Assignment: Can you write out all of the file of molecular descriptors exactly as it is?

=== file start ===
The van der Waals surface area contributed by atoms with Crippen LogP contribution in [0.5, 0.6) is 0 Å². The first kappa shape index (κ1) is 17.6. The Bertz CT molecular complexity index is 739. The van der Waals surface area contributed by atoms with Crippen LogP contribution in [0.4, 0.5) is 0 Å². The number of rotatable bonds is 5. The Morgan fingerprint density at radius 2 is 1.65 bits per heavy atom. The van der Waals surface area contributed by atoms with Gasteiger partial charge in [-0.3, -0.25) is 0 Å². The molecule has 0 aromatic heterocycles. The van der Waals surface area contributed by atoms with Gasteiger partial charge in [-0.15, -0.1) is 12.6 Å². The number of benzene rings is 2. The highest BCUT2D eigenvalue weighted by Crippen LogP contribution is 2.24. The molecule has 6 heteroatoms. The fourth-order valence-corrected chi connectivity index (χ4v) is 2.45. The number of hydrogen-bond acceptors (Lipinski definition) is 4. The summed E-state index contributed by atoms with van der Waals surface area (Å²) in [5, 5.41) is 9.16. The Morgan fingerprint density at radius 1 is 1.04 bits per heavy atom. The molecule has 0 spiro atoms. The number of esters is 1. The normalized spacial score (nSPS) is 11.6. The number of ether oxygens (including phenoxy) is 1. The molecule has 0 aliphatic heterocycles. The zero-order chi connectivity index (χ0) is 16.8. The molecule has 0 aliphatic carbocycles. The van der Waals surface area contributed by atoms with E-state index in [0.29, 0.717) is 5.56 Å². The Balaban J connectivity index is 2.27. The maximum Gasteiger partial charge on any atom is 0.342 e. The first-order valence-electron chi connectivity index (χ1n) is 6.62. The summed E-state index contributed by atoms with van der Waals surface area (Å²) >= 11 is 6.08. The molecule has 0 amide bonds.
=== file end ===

The van der Waals surface area contributed by atoms with Crippen LogP contribution in [0.5, 0.6) is 0 Å². The first kappa shape index (κ1) is 17.6. The Bertz CT molecular complexity index is 739. The van der Waals surface area contributed by atoms with Crippen LogP contribution in [0.4, 0.5) is 0 Å². The number of rotatable bonds is 5. The Morgan fingerprint density at radius 2 is 1.65 bits per heavy atom. The van der Waals surface area contributed by atoms with Gasteiger partial charge in [-0.3, -0.25) is 0 Å². The molecule has 0 aromatic heterocycles. The van der Waals surface area contributed by atoms with Gasteiger partial charge in [-0.15, -0.1) is 12.6 Å². The number of benzene rings is 2. The highest BCUT2D eigenvalue weighted by Crippen LogP contribution is 2.24. The molecule has 6 heteroatoms. The fourth-order valence-corrected chi connectivity index (χ4v) is 2.45. The number of hydrogen-bond acceptors (Lipinski definition) is 4. The summed E-state index contributed by atoms with van der Waals surface area (Å²) in [5, 5.41) is 9.16. The Morgan fingerprint density at radius 1 is 1.04 bits per heavy atom. The molecule has 0 spiro atoms. The number of esters is 1. The normalized spacial score (nSPS) is 11.6. The number of ether oxygens (including phenoxy) is 1. The molecule has 0 aliphatic heterocycles. The zero-order chi connectivity index (χ0) is 16.8. The molecule has 0 aliphatic carbocycles. The van der Waals surface area contributed by atoms with E-state index in [0.29, 0.717) is 5.56 Å². The Balaban J connectivity index is 2.27. The maximum Gasteiger partial charge on any atom is 0.342 e. The first-order valence-electron chi connectivity index (χ1n) is 6.62. The summed E-state index contributed by atoms with van der Waals surface area (Å²) >= 11 is 6.08. The molecule has 0 amide bonds.